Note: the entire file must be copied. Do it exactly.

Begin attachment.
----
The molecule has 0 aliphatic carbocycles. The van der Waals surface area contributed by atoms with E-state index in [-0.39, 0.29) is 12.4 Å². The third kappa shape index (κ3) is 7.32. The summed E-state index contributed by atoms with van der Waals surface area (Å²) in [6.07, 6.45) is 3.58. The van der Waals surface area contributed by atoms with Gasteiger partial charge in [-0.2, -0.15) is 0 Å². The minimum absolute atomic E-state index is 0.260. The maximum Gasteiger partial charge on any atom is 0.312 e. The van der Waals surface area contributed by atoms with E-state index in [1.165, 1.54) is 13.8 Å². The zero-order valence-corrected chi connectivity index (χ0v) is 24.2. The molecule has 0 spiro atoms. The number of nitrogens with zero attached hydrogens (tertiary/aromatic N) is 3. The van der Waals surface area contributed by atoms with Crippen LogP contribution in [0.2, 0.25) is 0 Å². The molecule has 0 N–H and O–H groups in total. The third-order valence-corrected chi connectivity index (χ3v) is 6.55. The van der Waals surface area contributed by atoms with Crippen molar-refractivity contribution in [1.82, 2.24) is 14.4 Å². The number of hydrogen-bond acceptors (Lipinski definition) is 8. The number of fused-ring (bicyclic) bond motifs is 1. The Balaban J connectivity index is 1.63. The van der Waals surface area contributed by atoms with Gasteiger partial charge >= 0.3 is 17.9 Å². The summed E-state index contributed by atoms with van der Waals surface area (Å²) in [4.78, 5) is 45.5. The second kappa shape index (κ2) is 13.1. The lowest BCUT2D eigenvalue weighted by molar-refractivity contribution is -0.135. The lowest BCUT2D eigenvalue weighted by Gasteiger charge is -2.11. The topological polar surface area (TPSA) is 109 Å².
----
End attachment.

The molecule has 0 aliphatic carbocycles. The van der Waals surface area contributed by atoms with E-state index in [-0.39, 0.29) is 12.4 Å². The third kappa shape index (κ3) is 7.32. The summed E-state index contributed by atoms with van der Waals surface area (Å²) in [6.07, 6.45) is 3.58. The van der Waals surface area contributed by atoms with Gasteiger partial charge in [-0.2, -0.15) is 0 Å². The minimum absolute atomic E-state index is 0.260. The maximum Gasteiger partial charge on any atom is 0.312 e. The van der Waals surface area contributed by atoms with E-state index in [1.165, 1.54) is 13.8 Å². The zero-order valence-corrected chi connectivity index (χ0v) is 24.2. The molecule has 0 spiro atoms. The number of nitrogens with zero attached hydrogens (tertiary/aromatic N) is 3. The van der Waals surface area contributed by atoms with Crippen LogP contribution in [0.2, 0.25) is 0 Å². The molecule has 0 N–H and O–H groups in total. The third-order valence-corrected chi connectivity index (χ3v) is 6.55. The van der Waals surface area contributed by atoms with Crippen molar-refractivity contribution in [1.82, 2.24) is 14.4 Å². The number of hydrogen-bond acceptors (Lipinski definition) is 8. The number of fused-ring (bicyclic) bond motifs is 1. The Balaban J connectivity index is 1.63. The van der Waals surface area contributed by atoms with Gasteiger partial charge >= 0.3 is 17.9 Å². The summed E-state index contributed by atoms with van der Waals surface area (Å²) in [4.78, 5) is 45.5. The second kappa shape index (κ2) is 13.1. The lowest BCUT2D eigenvalue weighted by molar-refractivity contribution is -0.135. The lowest BCUT2D eigenvalue weighted by Gasteiger charge is -2.11. The topological polar surface area (TPSA) is 109 Å².